I mentioned in the last post that Sarah and I got a little crazy with decorating for this Easter.
But did I mention how much fun it was?
Here’s the Easter “tree” at my apartment. My mom always had some sort of Easter tree every year so I thought it was something everyone did. But according to Wikipedia, it’s actually an European thing. In this case, however, it’s become an Asian thing as I used bamboo branches for my tree.
Sarah and I paper-mached these eggs with some friends earlier last week. After they dried I wrote the fruits of the Spirit on them. I really like how they turned out!
While we had brunch at our house, the main meal was at the girls’ apartment. Sarah and I may or may not have gotten in a massive argument with the vendors at the flower market before getting entirely ripped off on these lilies. Whatever, it was worth it.
This is my favorite part! We made these wire place cards for everyone at our dinner. I copied it from something I saw earlier on this blog. I’m not great at thinking of new ideas on my own, but that’s OK because the copies are still pretty and they still make me happy.
After Sarah and I walked around photographing our handiwork, we filled our glasses with sweet tea and piled our plates high with yummy food, and that, basically, was our Easter.
He is risen indeed!
Although I have always loved Christmas first and most and really with all I had, these last few years I have found myself cheating on Christmas, just a little, with Easter.
And why not? As Tim Keller says, Easter proves that Christmas was real. Without the resurrection, there’s no point to anything else. Honestly, why even bother? But–glorious, joyous, happy news–it is real and for this reason we have hope. And that’s why, this morning and every day (although I so easily forget), my heart sings (think of Keith Green here, if you know who that is) Alleluia!
So, amen. Alleluia. He is risen! Happy Easter, or as they say here, Happy Resurrection Day!
Which brings me to the day itself. It’s already basically over for us here but it was one of the best ever.
We got dressed up. Which is very, very rare for life here.
We spent the day with dear friends.
QingQing has a lamb costume, hand knit by Valerie.
QingQing hated–I mean really, really hated–the lamb costume. But we–well, we loved it with all our heart and soul.
Owens wore a pink pastel shirt and matching pink bunny years. (It’s Year of the Rabbit. That means there’s bunny stuff everywhere. Gotta take advantage of that ish for Easter.)
Ummm, Michael and I rocked our sunglasses. And just in case you can’t tell, I’m rocking the bunny ears.
Sarah, putting the finishing touches on our fabulous Easter dinner.
The spread. Sarah and I went a little bit crazy with the decoration–don’t worry I took lots of pictures, but I will have to save those for another day.
And, our friend Andrew, with his sun hat and bouquet. This made me happy.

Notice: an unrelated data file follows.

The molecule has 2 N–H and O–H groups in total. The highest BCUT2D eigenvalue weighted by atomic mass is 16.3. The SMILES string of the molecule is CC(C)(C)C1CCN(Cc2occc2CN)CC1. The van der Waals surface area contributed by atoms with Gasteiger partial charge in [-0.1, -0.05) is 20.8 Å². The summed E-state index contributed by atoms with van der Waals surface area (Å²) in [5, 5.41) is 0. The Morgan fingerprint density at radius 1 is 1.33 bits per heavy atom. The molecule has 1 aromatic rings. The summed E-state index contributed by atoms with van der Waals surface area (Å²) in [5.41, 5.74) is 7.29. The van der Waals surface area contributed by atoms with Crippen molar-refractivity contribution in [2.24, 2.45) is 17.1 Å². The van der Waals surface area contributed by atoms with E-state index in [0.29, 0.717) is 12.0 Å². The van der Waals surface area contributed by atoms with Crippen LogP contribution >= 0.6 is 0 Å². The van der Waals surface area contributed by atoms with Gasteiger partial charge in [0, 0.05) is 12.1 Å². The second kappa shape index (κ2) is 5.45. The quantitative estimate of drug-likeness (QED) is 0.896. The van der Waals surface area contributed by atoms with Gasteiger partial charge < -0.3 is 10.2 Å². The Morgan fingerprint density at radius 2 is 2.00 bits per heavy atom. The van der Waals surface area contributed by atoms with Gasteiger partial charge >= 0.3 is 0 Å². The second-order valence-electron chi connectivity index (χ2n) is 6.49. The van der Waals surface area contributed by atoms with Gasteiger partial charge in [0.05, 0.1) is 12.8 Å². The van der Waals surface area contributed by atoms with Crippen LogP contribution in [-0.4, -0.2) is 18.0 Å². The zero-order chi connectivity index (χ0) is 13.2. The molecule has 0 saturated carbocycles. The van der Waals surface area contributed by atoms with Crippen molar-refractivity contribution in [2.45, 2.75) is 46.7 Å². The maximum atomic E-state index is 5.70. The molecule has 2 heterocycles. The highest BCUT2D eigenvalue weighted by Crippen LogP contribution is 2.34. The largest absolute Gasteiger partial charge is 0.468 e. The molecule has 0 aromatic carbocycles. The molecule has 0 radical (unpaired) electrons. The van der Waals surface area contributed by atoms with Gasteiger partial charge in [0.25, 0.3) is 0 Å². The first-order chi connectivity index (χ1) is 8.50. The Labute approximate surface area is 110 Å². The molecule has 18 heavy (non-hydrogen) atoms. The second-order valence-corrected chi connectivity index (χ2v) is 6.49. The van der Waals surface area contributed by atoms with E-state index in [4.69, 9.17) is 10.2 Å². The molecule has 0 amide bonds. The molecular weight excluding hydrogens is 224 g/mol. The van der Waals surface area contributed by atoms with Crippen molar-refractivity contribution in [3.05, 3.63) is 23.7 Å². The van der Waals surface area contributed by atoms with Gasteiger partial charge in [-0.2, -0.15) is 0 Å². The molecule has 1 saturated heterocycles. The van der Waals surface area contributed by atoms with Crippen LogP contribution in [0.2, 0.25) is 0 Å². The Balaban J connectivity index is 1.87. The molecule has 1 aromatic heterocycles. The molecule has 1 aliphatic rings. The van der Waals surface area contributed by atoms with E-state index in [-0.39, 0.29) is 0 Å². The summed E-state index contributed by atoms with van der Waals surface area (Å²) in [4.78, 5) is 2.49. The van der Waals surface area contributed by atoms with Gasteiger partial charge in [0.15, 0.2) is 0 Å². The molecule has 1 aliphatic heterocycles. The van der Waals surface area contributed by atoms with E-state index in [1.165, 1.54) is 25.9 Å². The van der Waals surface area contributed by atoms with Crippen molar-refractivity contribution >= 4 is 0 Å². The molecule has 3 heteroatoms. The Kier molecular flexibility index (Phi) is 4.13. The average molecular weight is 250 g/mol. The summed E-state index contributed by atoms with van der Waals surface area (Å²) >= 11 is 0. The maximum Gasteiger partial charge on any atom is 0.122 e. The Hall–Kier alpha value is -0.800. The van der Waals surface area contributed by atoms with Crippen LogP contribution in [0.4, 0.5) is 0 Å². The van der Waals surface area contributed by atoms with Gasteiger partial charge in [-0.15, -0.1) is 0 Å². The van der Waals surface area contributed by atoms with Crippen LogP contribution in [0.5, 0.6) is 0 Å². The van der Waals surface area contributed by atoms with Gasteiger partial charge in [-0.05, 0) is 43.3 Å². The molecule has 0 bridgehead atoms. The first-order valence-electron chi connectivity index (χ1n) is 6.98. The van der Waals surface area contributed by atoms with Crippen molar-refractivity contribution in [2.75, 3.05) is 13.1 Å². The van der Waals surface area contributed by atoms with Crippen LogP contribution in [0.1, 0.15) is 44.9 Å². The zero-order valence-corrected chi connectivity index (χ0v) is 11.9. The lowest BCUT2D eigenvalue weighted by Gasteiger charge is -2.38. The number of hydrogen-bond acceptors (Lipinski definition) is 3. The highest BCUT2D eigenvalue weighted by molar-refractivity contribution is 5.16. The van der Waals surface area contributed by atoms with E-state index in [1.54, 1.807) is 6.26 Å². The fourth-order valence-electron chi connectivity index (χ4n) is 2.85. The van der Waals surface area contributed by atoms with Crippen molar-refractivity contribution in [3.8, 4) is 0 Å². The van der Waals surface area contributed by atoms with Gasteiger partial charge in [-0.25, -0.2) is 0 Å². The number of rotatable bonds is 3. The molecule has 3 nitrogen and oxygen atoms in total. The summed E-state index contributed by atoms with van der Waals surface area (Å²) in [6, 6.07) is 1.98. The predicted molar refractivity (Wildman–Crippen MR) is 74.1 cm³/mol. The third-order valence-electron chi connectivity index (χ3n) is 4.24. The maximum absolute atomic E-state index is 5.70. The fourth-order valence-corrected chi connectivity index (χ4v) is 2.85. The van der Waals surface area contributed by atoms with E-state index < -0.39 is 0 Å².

Happy Easter to you and much love coming your way from the Far East!!!
I had some friends over last night for a little holiday spirit. We got crafty and paper-mached some eggs before going crazy with the decorations.
My friends are the cutest things.
One of my favorite things to do with friends here is to cook. I like it both ways: them teaching me how to make dumplings or some other dish, and me teaching them how to make traditional Western food. When it’s my turn to teach, that usually ends up meaning we bake. This is good for several reasons. I love cookies. My friends know that I’m American and they expect me to love sweets so I’m just fitting into the (typical and pudgy) mold. And, of course, it is so fun to see how shocked they are at the amount of sugar we use in every single recipe. Although they use sugar when they cook, at the most it’s usually a spoonful or so for flavoring.
Sarah came over to help that afternoon. We chose Snickerdoodles–not only are they yummy, but they have a little “decoration” via the cinnamon-sugar coating that gets added at the last moment.
Meticulous. I love the precision with which my friends always mix up the dough. When I tell them to add flour little by little…. the flour is then added and perfectly mixed in minute portions.
Most of them have never seen an oven, so although I didn’t get a photo of it, it’s not at all uncommon for my friends to stand transfixed in front of the oven for the entire 10-15 minute baking process. They love watching the dough rise and the baked goods brown. I assume it’s a little like baking with a small child who’s seeing the world with fresh eyes…. everything is new and astounding. Which means it is much more fun for me.
They’re finished! And soooo pretty.
Time for the final step: scooping the cookies off the tray.
After we finished the cookies I sent my friends home with the first baked goods they’d ever made. One minor hesitation: apparently their dorm suffers from a rat infestation. (Shudder. These girls both have top bunks but apparently their bottom-bunking roommates are regularly woken at night as the creatures run across their faces!) Hope the cookies make it to their roommates before the four-legged creepers get them!
Valerie, eating a spoonful (or chopstick-ful?) of wasabi. All by itself.
This baby, spotted in a magazine ad for baby costumes. Why? Why? Why? Seriously… who thought it was OK to let their baby pose for this advertisement? And who on earth thought that a baby Hitler outfit (complete down to the fake mini mustache) was a good idea?
The very real necessity of posting this sign in every Starbucks in the city. Although I don’t think they work too well… all the bathrooms still smell like smoke.
This… well, it’s not bad at all; actually it’s sweet and cute and part of what I love about my Asian friends. But adding carrots and nuts to beer bread rolls so that they each had a smiley face is still a bit odd for my Western mentality. Sometimes you just need a little extra flair, I guess!